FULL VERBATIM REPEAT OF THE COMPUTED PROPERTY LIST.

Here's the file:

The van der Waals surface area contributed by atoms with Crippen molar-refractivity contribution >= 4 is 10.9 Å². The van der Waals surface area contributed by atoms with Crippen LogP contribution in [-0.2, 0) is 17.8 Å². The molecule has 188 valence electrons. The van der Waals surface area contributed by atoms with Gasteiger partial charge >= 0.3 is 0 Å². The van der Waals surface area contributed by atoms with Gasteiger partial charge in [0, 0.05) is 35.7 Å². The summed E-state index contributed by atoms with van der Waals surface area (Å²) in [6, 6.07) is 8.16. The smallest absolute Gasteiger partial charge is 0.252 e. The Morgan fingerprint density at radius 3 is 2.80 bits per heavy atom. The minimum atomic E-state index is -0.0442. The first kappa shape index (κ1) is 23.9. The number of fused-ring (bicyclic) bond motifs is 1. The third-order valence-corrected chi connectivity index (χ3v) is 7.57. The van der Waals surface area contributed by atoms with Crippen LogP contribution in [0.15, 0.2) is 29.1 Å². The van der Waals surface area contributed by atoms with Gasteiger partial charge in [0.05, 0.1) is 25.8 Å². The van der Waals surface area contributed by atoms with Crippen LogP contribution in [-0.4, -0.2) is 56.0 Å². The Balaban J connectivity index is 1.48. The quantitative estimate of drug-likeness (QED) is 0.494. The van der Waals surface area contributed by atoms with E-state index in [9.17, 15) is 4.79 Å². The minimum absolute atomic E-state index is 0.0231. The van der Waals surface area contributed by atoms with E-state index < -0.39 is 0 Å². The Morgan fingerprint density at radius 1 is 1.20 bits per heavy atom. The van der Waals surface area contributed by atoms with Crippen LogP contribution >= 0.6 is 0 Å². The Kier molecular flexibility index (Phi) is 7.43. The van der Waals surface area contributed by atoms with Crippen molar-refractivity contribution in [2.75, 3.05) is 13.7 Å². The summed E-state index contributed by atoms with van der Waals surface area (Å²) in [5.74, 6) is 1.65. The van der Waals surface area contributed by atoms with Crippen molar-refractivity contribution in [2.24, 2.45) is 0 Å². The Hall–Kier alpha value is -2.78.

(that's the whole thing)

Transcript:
The van der Waals surface area contributed by atoms with Crippen molar-refractivity contribution >= 4 is 10.9 Å². The van der Waals surface area contributed by atoms with Crippen LogP contribution in [-0.2, 0) is 17.8 Å². The molecule has 188 valence electrons. The van der Waals surface area contributed by atoms with Gasteiger partial charge >= 0.3 is 0 Å². The van der Waals surface area contributed by atoms with Gasteiger partial charge in [0, 0.05) is 35.7 Å². The summed E-state index contributed by atoms with van der Waals surface area (Å²) in [6, 6.07) is 8.16. The smallest absolute Gasteiger partial charge is 0.252 e. The Morgan fingerprint density at radius 3 is 2.80 bits per heavy atom. The minimum atomic E-state index is -0.0442. The first kappa shape index (κ1) is 23.9. The number of fused-ring (bicyclic) bond motifs is 1. The third-order valence-corrected chi connectivity index (χ3v) is 7.57. The van der Waals surface area contributed by atoms with Crippen LogP contribution in [0.15, 0.2) is 29.1 Å². The van der Waals surface area contributed by atoms with Gasteiger partial charge in [0.05, 0.1) is 25.8 Å². The van der Waals surface area contributed by atoms with Crippen LogP contribution in [-0.4, -0.2) is 56.0 Å². The Balaban J connectivity index is 1.48. The quantitative estimate of drug-likeness (QED) is 0.494. The van der Waals surface area contributed by atoms with E-state index in [9.17, 15) is 4.79 Å². The minimum absolute atomic E-state index is 0.0231. The van der Waals surface area contributed by atoms with E-state index < -0.39 is 0 Å². The Morgan fingerprint density at radius 1 is 1.20 bits per heavy atom. The van der Waals surface area contributed by atoms with Crippen LogP contribution >= 0.6 is 0 Å². The Kier molecular flexibility index (Phi) is 7.43. The van der Waals surface area contributed by atoms with Crippen molar-refractivity contribution in [2.75, 3.05) is 13.7 Å². The summed E-state index contributed by atoms with van der Waals surface area (Å²) in [5.74, 6) is 1.65. The van der Waals surface area contributed by atoms with Crippen molar-refractivity contribution in [2.24, 2.45) is 0 Å². The Hall–Kier alpha value is -2.78.